Morris Broida, cropped from family portrait that included his mother, Gitel Frank Broida, circa 1894.
Morris Broida, cropped from family portrait that included his mother, Gitel Frank Broida, circa 1894.

We believe that Morris and his brother Harold had been sent to live with his father’s cousin Jacob Broida in St. Louis, though we cannot find him/them in a 1900 census. They are listed in the 1910 enumeration with the census noting the relationship of the boys as ‘nephew.’ Their older brother Philip Broida may have lived there as well, but was not enumerated on that census- nor any others that we can find anywhere.

The boys stayed in St. Louis after their mother’s death, we believe- it would have been very difficult for John Broida to raise seven sons alone while trying to earn a living. John did remarry, about 1904, to Fannie Rubenstein.

The tintype picture below is from a portrait about 1908 that included Philip, Morris, and Harold with their father, and may suggest that three of the boys went to St. Louis, since only the three sons are included. (Alternatively, Philip may have accompanied his father to visit them.)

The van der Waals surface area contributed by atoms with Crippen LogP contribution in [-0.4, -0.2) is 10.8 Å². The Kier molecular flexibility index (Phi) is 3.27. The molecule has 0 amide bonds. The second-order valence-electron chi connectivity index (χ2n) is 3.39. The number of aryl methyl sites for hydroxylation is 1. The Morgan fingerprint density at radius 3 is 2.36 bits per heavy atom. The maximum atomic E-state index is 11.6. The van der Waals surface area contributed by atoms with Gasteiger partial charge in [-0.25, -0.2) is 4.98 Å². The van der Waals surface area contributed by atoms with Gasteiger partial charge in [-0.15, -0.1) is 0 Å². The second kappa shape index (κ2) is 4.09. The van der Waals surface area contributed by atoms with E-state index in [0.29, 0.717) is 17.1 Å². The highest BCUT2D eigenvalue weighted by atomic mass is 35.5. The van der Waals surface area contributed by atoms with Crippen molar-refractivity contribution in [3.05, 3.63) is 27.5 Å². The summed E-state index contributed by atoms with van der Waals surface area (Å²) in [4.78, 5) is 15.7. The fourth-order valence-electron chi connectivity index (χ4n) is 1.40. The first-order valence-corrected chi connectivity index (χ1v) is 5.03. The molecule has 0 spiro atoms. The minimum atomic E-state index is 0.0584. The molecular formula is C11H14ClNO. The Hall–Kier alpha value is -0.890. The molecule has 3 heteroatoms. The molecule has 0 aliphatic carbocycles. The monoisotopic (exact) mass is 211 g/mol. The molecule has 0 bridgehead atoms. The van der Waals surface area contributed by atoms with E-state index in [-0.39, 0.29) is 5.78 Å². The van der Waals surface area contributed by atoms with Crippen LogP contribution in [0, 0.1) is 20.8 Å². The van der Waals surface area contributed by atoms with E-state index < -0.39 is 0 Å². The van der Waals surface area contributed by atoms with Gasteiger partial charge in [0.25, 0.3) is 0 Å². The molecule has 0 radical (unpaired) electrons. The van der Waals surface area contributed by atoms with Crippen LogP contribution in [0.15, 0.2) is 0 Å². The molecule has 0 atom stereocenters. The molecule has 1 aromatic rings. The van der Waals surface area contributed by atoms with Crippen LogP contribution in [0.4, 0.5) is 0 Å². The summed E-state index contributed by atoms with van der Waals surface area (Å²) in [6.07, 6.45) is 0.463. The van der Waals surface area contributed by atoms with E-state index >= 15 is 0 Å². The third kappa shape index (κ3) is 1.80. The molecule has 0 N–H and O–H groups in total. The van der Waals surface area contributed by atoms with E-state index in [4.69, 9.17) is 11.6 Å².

Circa 1908, Morris Broida, cropped from a tintype of his father, John Broida, and sons Philip and Harold. Likely taken in St. Louis, Missouri.
Circa 1908, Morris Broida, cropped from a tintype of his father, John Broida, and sons Philip and Harold. Likely taken in St. Louis, Missouri.

By the 1910 census, Morris and Harold were enumerated in St. Louis with their “Uncle” Jacob, but the other sons were listed in Pittsburgh, living with their father, step-mother, and their ‘sister’ Ethel, who we believe was Fannie’s daughter by a previous marriage. (See previous posts listed below for a discussion of this time period for the Broidas.)

Morris married about 1915, thus the first photo and these following may have been of a honeymoon with his new wife Rose L. __.

Rose and Morris Broida at Conneaut Lake, Exposition Park, Pennsylvania, a summer resort. Taken 19 Aug 1915.